A SCAMMER claiming to be a beauty agent convinced a woman to shave her head for thousands of dollars.
Megan Randolph, from Layton, Utah, said her confidence has been “rocked” after the con artist targeted her via text and convinced the model to shave off her hair and eyebrows for an “online campaign” in exchange for cash.
But the money never came and the scammer, who claimed to be a rep for Redken beauty and hair care products, vanished along with the phone number which is now out of service.
Randolph, who has been out of work since last year, told KUTV: “I am a little devastated… but it is just hair and it will grow back. I wasn’t scammed out of anything but it’s malicious; it’s 100 per cent cruel.”
Now she wants to spread the word about the scam and make sure others don’t fall prey to the same trick.
When Randolph first received the text, she and her husband tried to verify the number and it did show it was registered to Redken – but it was probably a phone trick used to mimic numbers for caller ID.
The husband also called the number to hear a voicemail service, which sounded convincing.
And Redken does have a series of online media campaigns about handling hair at home, so what Randolph found online seemed to confirm the information provided to her by the scammer.
But once Randolph sent over the pictures of her new buzz cut, the supposed beauty agent vanished.
The model is now wearing a beanie to cover her bald head until it grows back.
“I don’t plan on leaving the house until I can figure something out and I know that sounds silly,” she said.
“They don’t understand the hit that somebody takes. They used me, they abused me..and they just throw it away.
“I am going to be really blunt, it’s something like a digital rape.”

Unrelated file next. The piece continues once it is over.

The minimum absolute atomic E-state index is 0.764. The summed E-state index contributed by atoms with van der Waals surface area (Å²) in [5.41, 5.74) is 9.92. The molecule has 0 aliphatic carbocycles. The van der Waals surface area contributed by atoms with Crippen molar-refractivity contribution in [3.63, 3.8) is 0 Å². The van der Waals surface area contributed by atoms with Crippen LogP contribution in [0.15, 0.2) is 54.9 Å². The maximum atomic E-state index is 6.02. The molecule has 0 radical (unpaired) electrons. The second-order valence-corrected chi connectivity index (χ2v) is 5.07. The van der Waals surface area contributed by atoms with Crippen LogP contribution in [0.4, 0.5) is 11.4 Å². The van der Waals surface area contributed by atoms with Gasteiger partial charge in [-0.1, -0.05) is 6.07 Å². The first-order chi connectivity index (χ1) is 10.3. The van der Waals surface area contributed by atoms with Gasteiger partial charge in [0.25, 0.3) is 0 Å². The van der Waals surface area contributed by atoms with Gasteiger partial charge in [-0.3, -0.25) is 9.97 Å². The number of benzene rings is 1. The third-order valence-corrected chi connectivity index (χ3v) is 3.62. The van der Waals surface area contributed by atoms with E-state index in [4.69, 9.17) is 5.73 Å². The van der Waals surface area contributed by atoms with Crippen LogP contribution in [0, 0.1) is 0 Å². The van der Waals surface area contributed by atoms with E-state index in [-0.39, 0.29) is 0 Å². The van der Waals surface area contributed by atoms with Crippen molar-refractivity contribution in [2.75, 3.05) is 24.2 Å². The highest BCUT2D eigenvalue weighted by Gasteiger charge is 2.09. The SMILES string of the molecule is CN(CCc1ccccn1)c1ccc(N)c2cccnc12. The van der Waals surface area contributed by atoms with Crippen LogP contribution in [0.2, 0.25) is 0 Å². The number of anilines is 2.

“I just want people to be careful. If it sounds too good to be true, go with your gut.
“I want other women to be aware that this can happen. It was a total complete betrayal of trust. It’s crazy.”
FBI SCAM WARNING
Randolph’s warning comes after the FBI warned of a disturbing scam with callers pretending to be Border Control claiming your car was found full of drugs.
Scammers are using technology to change their actual phone number and pose as US Customs and Border Protection.
According to ABC7, a scammer attempted to trick one of their reporters, calling them from a phone number that looked similar to her work line.
The call stated that U.S. Customs and Border Protection had seized the reporter’s car because it was found packed with drugs and urged her to press 1 to speak to a CBP officer.
The reporter got curious and she did so- the man at the end of the other line claimed to be Customs and Border Protection but when asked where he was calling from his response was “Afghanistan.”
He then asked her ‘Do you know that I’m a terrorist?’ and proceeded to threaten her he would “throw a bomb” before ending the call.
FBI Special Agent Cara Sammartino advised people who have received similar calls not to panic but to report the incident at their local FBI office instead.
STIMULUS CHECK SCAMS
And the IRS has also given advice to people on the warning signs to look out for after stimulus check scams soared over the summer.
Cases of scammers trying to con taxpayers into giving them a payment or handing over personal information relating to the Covid stimulus checks rose drastically in June and July, the IRS said.
Methods used by the unscrupulous criminals include fake emails and texts.
The IRS said scammers tried to match the language used by the IRS to get taxpayers to submit their personal details or hand over money.
Jim Lee, chief of IRS Criminal Investigation said in a statement: “Even though taxpayers have received multiple rounds of Economic Impact Payments, we saw phishing scams surge this summer.
“The number of reported scam attempts reached levels we haven’t seen in more than a decade.
“More than ever, it is important for taxpayers to continue to protect their personal information and not fall victim to these scams.”